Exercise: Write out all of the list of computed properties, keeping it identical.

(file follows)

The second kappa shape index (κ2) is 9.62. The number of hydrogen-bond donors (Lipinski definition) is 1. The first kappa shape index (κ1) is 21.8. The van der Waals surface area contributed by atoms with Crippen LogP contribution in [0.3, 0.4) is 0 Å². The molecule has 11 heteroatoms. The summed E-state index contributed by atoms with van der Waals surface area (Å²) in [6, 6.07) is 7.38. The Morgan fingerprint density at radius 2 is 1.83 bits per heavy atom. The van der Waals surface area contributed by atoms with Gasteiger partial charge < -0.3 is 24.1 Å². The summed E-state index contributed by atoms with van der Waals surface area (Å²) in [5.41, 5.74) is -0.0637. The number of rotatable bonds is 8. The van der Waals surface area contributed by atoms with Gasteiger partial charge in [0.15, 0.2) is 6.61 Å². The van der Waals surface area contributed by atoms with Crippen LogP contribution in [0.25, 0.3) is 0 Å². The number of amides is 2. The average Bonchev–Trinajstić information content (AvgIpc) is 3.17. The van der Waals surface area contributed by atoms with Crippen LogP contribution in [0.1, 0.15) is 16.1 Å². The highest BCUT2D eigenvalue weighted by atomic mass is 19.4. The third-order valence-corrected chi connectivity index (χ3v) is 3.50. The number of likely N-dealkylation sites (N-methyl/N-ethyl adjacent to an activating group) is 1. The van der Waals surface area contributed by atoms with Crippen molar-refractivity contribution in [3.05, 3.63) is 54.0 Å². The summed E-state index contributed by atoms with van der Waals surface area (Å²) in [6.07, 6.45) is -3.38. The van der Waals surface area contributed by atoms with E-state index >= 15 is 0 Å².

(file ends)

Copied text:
The second kappa shape index (κ2) is 9.62. The number of hydrogen-bond donors (Lipinski definition) is 1. The first kappa shape index (κ1) is 21.8. The van der Waals surface area contributed by atoms with Crippen LogP contribution in [0.3, 0.4) is 0 Å². The molecule has 11 heteroatoms. The summed E-state index contributed by atoms with van der Waals surface area (Å²) in [6, 6.07) is 7.38. The Morgan fingerprint density at radius 2 is 1.83 bits per heavy atom. The van der Waals surface area contributed by atoms with Gasteiger partial charge < -0.3 is 24.1 Å². The summed E-state index contributed by atoms with van der Waals surface area (Å²) in [5.41, 5.74) is -0.0637. The number of rotatable bonds is 8. The van der Waals surface area contributed by atoms with Gasteiger partial charge in [0.15, 0.2) is 6.61 Å². The van der Waals surface area contributed by atoms with Crippen LogP contribution in [0.25, 0.3) is 0 Å². The number of amides is 2. The average Bonchev–Trinajstić information content (AvgIpc) is 3.17. The van der Waals surface area contributed by atoms with Crippen LogP contribution in [0.1, 0.15) is 16.1 Å². The highest BCUT2D eigenvalue weighted by atomic mass is 19.4. The third-order valence-corrected chi connectivity index (χ3v) is 3.50. The number of likely N-dealkylation sites (N-methyl/N-ethyl adjacent to an activating group) is 1. The van der Waals surface area contributed by atoms with Crippen molar-refractivity contribution in [3.05, 3.63) is 54.0 Å². The summed E-state index contributed by atoms with van der Waals surface area (Å²) in [6.07, 6.45) is -3.38. The van der Waals surface area contributed by atoms with E-state index >= 15 is 0 Å².